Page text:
A new project to track
wildlife in the world’s
oceans by using electronic
announced at a gathering of scientists
at Canada’s Dalhousie University.
The Ocean Tracking Network will
tag a vast range of ocean wildlife with
small, low-cost devices. Individual
animals will then be followed
through an extensive international
array of acoustic receivers on the sea
floor. The effort is designed to eventually
provide scientists and resource
managers with a highly detailed picture
of marine conditions and the
migrations of fish and ocean animals
throughout the world.
U.S. Flood Disaster
Flash flooding from freak
torrential rains, falling
for days across a broad
swath of the eastern
United States, virtually shut down the
nation’s capital and killed at least 10
people across the region. States of
emergency were declared from Virginia
to upstate New York as surging
flood waters washed away roads and
bridges. Hundreds of people in northeastern
Pennsylvania were believed
trapped by rising water in the upper
floors or roofs of their homes.
Between 150,000 and 200,000 people
around Wilkes-Barre were
ordered to evacuate their homes due
to the rising Susquehanna River.
The second tropical
cyclone of the season in
the northwestern Pacific
brought heavy rainfall and
gusty winds to China’s Hainan and
southern Guangdong provinces.
Tropical Storm Jelawat forced the
cancellation of several flights and
disrupted shipping in the region.
A moderate earthquake in
southern Iran injured more
than 70 people and damaged
buildings and roads
around Zarand. A stronger tremor on
a nearby Strait of Hormuz island five
days later injured nine people.
• Earth movements were also felt
in western Greece, the Greek capital
of Athens, western India, Tokyo,
Indonesia’s Sulawesi Island and
Maluku Islands, the Aleutian Islands
and Albuquerque, New Mexico.
The second Antarctic
blast to strike New
Zealand this winter swept
through the length of the
country, producing heavy snow, ice
and landslides that severed the main
roads between the capital of Wellington
and the commercial center of
Auckland. The storm also dumped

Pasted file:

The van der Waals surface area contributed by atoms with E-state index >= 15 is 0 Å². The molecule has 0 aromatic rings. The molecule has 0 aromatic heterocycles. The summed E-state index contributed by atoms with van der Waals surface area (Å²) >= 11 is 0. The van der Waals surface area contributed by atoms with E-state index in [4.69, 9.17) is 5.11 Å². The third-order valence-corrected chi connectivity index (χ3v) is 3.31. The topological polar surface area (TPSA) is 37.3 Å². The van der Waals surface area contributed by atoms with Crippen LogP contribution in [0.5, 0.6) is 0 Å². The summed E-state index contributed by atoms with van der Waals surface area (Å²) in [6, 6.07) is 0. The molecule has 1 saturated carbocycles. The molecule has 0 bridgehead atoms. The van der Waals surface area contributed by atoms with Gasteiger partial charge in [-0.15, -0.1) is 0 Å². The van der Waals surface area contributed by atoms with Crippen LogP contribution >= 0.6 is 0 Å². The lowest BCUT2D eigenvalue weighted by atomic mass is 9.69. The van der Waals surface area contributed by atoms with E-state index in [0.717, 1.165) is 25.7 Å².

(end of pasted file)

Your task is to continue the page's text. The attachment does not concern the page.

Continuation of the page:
fresh snow on the South Island, hampering
efforts to restore power to
about 1,400 households still blacked
out from a storm in early June.
Scientists at the Montserrat
warned that a fresh swarm
of tremors beneath the
Soufriére Hills volcano were unlike
any that have been seen by the observatory
in years. The government on
the eastern Caribbean island raised
the volcano’s alert level, advising that
the seismic swarm increases the possibility
that serious eruptive activity
could affect inhabited areas.
• Ecuador’s National Geophysical
Agency warned that the country’s
Tungurahua Volcano registered 50
explosions within a 24-hour period.
Groups of villagers living near the
volcano voluntarily left their homes,
saying the loud explosions made it
hard for them to sleep at night.
A new species of snake,
with the ability to
change color at will, has
been discovered in a
mountainous rain forest in Borneo.
The World Wildlife Fund (WWF)
said the newly named Kapuas Mud
Snake was collected by a WWF consultant
and a German reptile expert in
the wetlands along the Kapuas River
in West Kalimantan more than a year
ago. It’s believed that since the snake
is poisonous, it uses the ability to
change color as a disguise to catch
prey, rather than to ward off predators.
By changing from a light to dark
shade, the snake may also control its
temperature by regulating how much
sunlight it absorbs.
The first wild brown bear
to be seen in Germany
since 1835 was shot by
hunters after attempts to
tranquilize and relocate the animal
failed. The young brown bear,
dubbed “Bruno” by the media, was
initially welcomed after it wandered
across the border from Austria. Bruno
was blamed for killing dozens of
sheep, and his wanderings near populated
areas finally convinced officials
to kill him. He was an offspring
of bears released under an Italian
attempt to reintroduce the species to
the Alps. The World Wildlife Fund
condoned the killing, saying the animal
was too dangerous. But other
environmental groups blasted the
killing. The German Nature Protection
Ring claimed other nations manage
to coexist in peace with bears.
Bruno will be stuffed and displayed
in a Munich museum next to the last
bear killed in Germany 170 years ago.
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